Beating a credit card crisis

There are plenty of ways in which we can find ourselves in more debt than we ever intended. If that sounds like you, here are some ways to try to get out of it.

First up, let me say that there’s no absolutely right or wrong way to tackle credit card debt. But working through any debt problem logically and with a step-by-step process can certainly help. So here’s a plan.

Step 1: Work out how much debt you’re actually in

According to the Reserve Bank of New Zealand (RBNZ) there is around $6.6 billion owing on credit cards in any given month, with an average credit card interest rate of 20.2 percent.

That’s a lot of potential interest!

So for you personally, add up how much you owe on any credit cards and other store cards that you have, and write than number down on a sheet of paper. Seeing it in black and white can be a good wake-up call!

 

Compare credit card offers

 

Step 2: Pay all expenses from your cash account only

While you’re working out how to pay off your credit card debt, stop adding to it!  Consider getting a debit card (which has the same benefits of a credit card in terms of bill payment except that you are using your own cash) or using cash or BPay to pay all your expenses in the interim.

Step 3: Pay your important costs first

When your salary hits your bank account, use that money to pay all your necessary costs first. That means paying your mortgage or rent, buying groceries, paying utilities such as electricity and phone and putting petrol in your car. Otherwise it can be easy to spend your cash on more interesting things – and have nothing left over for those bills that you have to pay.

Following this strategy will reduce the chance that you will get caught short and have to out things on credit card.

Step 4: Do a written budget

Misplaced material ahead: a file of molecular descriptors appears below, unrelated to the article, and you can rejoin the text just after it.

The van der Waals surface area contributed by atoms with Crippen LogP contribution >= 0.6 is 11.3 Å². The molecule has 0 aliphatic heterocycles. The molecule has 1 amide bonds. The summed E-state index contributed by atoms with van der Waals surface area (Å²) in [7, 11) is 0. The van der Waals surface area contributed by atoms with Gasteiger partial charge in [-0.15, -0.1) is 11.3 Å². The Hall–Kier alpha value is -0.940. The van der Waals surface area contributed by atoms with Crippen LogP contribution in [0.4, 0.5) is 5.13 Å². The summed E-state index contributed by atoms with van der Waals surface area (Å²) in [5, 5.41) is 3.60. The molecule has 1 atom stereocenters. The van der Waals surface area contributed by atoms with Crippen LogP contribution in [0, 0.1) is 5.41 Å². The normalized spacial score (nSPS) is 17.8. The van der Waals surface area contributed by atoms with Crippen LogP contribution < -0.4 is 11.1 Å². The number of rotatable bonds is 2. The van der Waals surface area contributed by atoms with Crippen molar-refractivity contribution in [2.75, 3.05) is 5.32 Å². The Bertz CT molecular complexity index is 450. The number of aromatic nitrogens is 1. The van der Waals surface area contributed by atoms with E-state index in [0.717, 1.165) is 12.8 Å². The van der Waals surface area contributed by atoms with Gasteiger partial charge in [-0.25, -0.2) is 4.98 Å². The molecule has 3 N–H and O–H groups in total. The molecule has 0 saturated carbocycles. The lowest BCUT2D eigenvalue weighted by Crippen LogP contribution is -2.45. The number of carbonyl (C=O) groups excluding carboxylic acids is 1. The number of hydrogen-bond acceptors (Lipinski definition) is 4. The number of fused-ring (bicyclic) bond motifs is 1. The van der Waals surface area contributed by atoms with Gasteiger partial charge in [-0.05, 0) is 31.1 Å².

Knowing what expenses you need to pay over the course of a year helps to ensure that you have savings put aside for those big occasional costs (such as car registration and insurances).

That way, you can try to prevent being caught short. Give CANSTAR’s budget planning calculator a try.

Step 5: Minimise the interest on your debt

If you have a big credit card debt, chances are you also have a big credit card interest cost.

Currently the RBNZ advises that the average credit card interest rate is 20.2 percent, but there are ongoing credit card interest rates as low as 12.69 percent on CANSTAR’s database.

On the other hand, financial institution also often offer balance transfer deals (a lower rate of interest for debt transferred). Just be careful to read the terms and conditions of the offers carefully, and to check for any fees.

Step 6: Set up a repayment plan.

Whether you switch credit cards or not, set up a regular repayment plan to get your debt paid off in a timely manner.

If you have done your written budget, you’ll know how much cash you have left over to put towards your credit card debt each month. Don’t get discouraged: the debt probably took a long time to build up and it may well take a long time to pay off. Every six months or so, as you pay the debt down, compare credit card offers, review your interest rate and see whether there would be a cheaper option available to you.

Step 7: Ask for help

Very importantly, don’t hesitate to ask an independent third party to sit down with you and help you work through all of the above. You can contact the New Zealand Federation of Family Budgeting Services as a good place to start.

 

Good luck!!

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